The last thing I want is respite

My family are the best. Not the best behaved. Not the cleanest and tidiest. Not the most talented. Not even the best at getting on together. But all different and complementary, hilarious and frustrating in equal measures, we love each other to bits even when we’re fighting, and I cannot ever imagine life without any one of them.

But keeping a family, even the best family, going is hard work. Breastfeeding a fifteen month-old the size of a baby hippo is hard work. Stopping a five year-old from watching Paw Patrol all day is hard work. Doing an hour of chest physio every morning before the school run is hard work. Pushing a wheelchair with one hand and a five year-old on a bicycle with the other up a hill whilst carrying the aforementioned baby hippo on your front is hard work.

Half-sleeping with a video monitor three inches from your ear every night takes its toll. Keeping a running total of your earnings in your head each month so you don’t go over the limit and lose your carer’s allowance takes its toll. Writing letters to the council to try and get the support Benjamin needs to attend nursery takes its toll. Driving sixty miles a day to and from the hospital takes its toll.

So don’t get me wrong, I need respite. I know that we are incredibly fortunate to get respite and I am embarrassingly grateful for it. When Benjy is at respite we do things we can’t do when he is with us, like taking the girls to a birthday party at an inaccessible venue, like having a late night and a late lie the next morning. Like, er, hoovering the car out and washing all the covers on his chair. So we do access respite, and we appreciate it enormously, even if we do phone morning and night to see how Benjy is doing, and our family always feels like something is missing until he comes home.

We need respite, but when often I feel pulled in three, no four (don’t forget hubby), no five (I do have a job), maybe even six (can I include me?) different directions; when I want to be there for all my children but they are all in different parts of the county; when I just haven’t got enough arms for all the cuddles that are needed, the last thing I want is for someone to take one of my family off my hands. When my child is classed as ‘life-limited,’ and the time we have with him may be short, the last thing I want is respite.

What I want is a way to be with all my family, so that they are all safe, all their needs are met, and there is plenty of time for love and laughter and cuddles. So that I have two hands to hold them and not one taken up with a syringe or catheter. So that I have two ears to hear their stories and not one always listening out for a crisis.

That’s what Rachel House provides.

We are lucky enough to be here at the moment, on the shores of beautiful Loch Leven on the hottest weekend of the year. Last night I had a glass of wine with my husband under the stars while all three children slept. Yesterday we wandered around the farmer’s market, stroked some baby lambs, met friends for a picnic, a catch-up and an impromptu ice cream – Benjy included. In the evening we played with the girls in the garden while Benjy had a bath with underwater lights. This morning I had a massage and the girls and Daddy played with Benjy in the jacuzzi. Then we’ll all sit down to a proper Sunday lunch.

Rachel House is one of Scotland’s two children’s hospices, run by CHAS, Children’s Hospices Across Scotland. The wonderful staff provide top quality care for Benjamin: they do his meds, his feeds, his physio, …, all the boring stuff, but still let us join in the playtime, the goodnight kisses and the good morning cuddles. They free up the part of my brain that’s usually filled with when Benjy’s next medications are due, how much feed he’s had, whether his chest is sounding crackly and ‘is that just dystonia or is it a seizure?’ so that I can give the girls the whole of my attention for once (if they aren’t too busy painting with the activities team, dressing up in the playroom, or charging round the garden on bikes and diggers). And they provide top quality care for us, too, in the form of comfy beds, home-cooked meals and as much coffee and cake as we can manage.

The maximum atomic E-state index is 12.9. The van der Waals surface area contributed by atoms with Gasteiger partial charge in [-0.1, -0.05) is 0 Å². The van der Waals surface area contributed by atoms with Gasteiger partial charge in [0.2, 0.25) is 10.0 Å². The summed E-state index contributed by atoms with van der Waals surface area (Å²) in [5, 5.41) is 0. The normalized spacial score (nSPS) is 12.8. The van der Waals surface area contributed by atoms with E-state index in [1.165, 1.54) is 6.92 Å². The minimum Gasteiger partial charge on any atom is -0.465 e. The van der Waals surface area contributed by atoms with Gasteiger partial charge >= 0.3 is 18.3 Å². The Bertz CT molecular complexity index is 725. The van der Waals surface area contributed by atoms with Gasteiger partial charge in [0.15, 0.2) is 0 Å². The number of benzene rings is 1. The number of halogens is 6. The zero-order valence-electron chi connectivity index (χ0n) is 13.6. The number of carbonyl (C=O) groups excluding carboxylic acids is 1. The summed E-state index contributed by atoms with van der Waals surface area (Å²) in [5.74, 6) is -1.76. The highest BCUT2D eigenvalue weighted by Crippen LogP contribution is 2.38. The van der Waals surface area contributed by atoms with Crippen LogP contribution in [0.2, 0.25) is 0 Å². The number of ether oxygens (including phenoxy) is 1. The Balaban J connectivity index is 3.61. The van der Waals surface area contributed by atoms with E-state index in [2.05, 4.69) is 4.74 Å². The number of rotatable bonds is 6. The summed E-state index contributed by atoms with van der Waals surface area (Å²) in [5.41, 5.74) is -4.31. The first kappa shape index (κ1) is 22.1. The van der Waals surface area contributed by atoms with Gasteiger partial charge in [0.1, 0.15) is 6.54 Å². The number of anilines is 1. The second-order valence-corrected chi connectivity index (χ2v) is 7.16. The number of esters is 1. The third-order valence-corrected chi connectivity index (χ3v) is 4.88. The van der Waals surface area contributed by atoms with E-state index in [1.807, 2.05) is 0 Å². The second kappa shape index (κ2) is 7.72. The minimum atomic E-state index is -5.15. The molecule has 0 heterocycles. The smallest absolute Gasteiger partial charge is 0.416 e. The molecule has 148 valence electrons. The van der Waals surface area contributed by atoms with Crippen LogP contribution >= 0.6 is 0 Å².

Rachel House lets me give the girls some time, our marriage some time, even get some ‘me-time,’ without missing out on my Benjy smiles and Benjy cuddles. And Benjy smiles and Benjy cuddles are very frequent at Rachel House. So no matter how many of them the staff try to sneak, there’s always plenty left for us.

Rachel House gives us time, space and support to be a family. It lets us recharge so we function better as a family when we get home. It lets us relax as if we are part of their family. Respite has its place, but when the last thing you want is respite, Rachel House is the place to be.

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Obligatory cheesy family photo courtesy Katrina Lear Photography (http://katrinalearphotography.co.uk/)

**Today marks the last day of Children’s Hospice Week, organised by Together for Short Lives. This year the aim of the week is to turn up the volume on children’s palliative care, to raise awareness about the number and needs of children with life-limiting conditions and to celebrate all the lifeline services that children and families rely on; to amplify families’ voices and change people’s perceptions about some of the myths surrounding children’s palliative care. Our children’s hospice, Rachel House is run by Children’s Hospices Across Scotland. Find out how you can help CHAS here. Thank you**

My second family

I don’t know about you, but I’m secretly glad the school holidays are over. Not because I don’t love being with my kids (honest!). And certainly not because I don’t love the occasional lie-ins, opportunistic ice creams, lazy days in the garden and not having to make packed lunches (the smell of Branston Pickle just seems to linger on my fingers all day…). But because I miss my mum friends.